Nisrine is from Damascus so I asked her if she can prepare a traditional Damascus Dessert. Mona is from Allepo, and they are famous for their tasty and spicy food, and several versions of kibbee. It took us some time to decide on the recipes, as several ingredients are not available in North America. I truly apologize for the delay... but we wanted to give you something which represent several provinces in Syria, and with ingredients available to every one is cooking with us.

The Spring Kibbee

This kibbee is prepared during the Spring Season when the shepherds milk the cows and sheep and use the milk to make homemade fresh cheeses

Ingredients for the stuffing:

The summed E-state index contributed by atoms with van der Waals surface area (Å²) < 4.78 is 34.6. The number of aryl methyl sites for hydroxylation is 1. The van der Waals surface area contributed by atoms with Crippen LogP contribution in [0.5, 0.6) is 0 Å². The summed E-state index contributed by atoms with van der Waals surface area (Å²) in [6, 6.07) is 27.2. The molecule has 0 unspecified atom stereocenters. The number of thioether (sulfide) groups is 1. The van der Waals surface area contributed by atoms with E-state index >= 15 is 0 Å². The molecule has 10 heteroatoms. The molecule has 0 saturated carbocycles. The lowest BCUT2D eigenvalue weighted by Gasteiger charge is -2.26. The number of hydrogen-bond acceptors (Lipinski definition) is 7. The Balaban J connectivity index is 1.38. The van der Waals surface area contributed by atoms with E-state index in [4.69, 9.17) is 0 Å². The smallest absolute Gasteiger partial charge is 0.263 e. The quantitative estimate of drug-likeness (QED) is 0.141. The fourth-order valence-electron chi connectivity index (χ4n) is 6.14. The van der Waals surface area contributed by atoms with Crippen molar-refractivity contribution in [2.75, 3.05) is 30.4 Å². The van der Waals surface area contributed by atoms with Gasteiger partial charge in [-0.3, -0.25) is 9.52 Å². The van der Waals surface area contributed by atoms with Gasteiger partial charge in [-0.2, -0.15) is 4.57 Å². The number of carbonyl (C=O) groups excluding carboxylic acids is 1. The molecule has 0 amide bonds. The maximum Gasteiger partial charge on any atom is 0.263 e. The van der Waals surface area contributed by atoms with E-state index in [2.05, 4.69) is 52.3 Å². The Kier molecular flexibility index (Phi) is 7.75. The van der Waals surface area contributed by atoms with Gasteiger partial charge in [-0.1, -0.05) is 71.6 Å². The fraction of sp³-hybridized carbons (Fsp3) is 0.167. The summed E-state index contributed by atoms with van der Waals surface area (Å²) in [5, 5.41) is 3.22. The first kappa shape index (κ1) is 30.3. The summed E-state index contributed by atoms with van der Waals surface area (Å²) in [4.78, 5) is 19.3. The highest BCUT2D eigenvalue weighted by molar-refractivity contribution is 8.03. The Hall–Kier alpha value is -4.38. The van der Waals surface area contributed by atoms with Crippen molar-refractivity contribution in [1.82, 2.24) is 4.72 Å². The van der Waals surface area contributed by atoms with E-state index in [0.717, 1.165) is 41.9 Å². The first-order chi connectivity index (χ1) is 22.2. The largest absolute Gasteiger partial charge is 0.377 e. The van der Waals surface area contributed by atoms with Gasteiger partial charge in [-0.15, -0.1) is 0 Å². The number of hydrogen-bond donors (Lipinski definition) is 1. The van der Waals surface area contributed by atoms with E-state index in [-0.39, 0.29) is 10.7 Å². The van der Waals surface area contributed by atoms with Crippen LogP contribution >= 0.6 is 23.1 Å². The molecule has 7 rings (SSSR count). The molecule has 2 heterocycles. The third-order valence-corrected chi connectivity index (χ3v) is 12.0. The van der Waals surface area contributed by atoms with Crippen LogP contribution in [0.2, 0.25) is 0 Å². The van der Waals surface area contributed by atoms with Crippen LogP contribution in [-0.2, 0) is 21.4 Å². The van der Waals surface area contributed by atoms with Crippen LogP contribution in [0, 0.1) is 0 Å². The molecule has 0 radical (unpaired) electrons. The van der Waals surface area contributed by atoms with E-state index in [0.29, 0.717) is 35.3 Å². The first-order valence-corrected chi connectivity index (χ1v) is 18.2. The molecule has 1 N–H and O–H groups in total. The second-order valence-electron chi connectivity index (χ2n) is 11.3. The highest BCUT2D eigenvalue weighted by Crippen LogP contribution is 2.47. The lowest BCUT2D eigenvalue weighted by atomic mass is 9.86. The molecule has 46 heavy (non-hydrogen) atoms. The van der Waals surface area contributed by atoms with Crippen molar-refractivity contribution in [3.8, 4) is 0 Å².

Kilo Cheese Course (well rained from any liquid)
1-2 teaspoon powder red pepper
Toasted walnuts, almonds chopped or pine nuts
(the fresh cheese is similar to Ricotta Cheese where we can replace with, or by using fresh homemade ricotta with fresh Mozzarella Cheese/Boccoccini Cheese, well drained.

- You can use good quality fresh cheeses)

for the kibbee dough
500gm of lamb or beef lean meat either outside round/Eye of a round or fillet Mignong calf (grounded finely in a food processor to become a paste)
500gm fine Brown burghul
1 large Onion
1 tsp of Middle Eastern 7 spice mix (black pepper, all spice, nutmeg, cloves, cinnamon, white pepper, dried rose petals this is optional )
Salt to taste
½ tsp cinnamon
homemade ghee or clarified butter
** some use less burghul to meat

How to prepare
Cut the cheese into slices and then add the hot pepper (Allepo ground hot red pepper )The sliced nuts and mix well.

Wash and soak the bulgur in little cold water for 10 to 15 good minutes and then drain.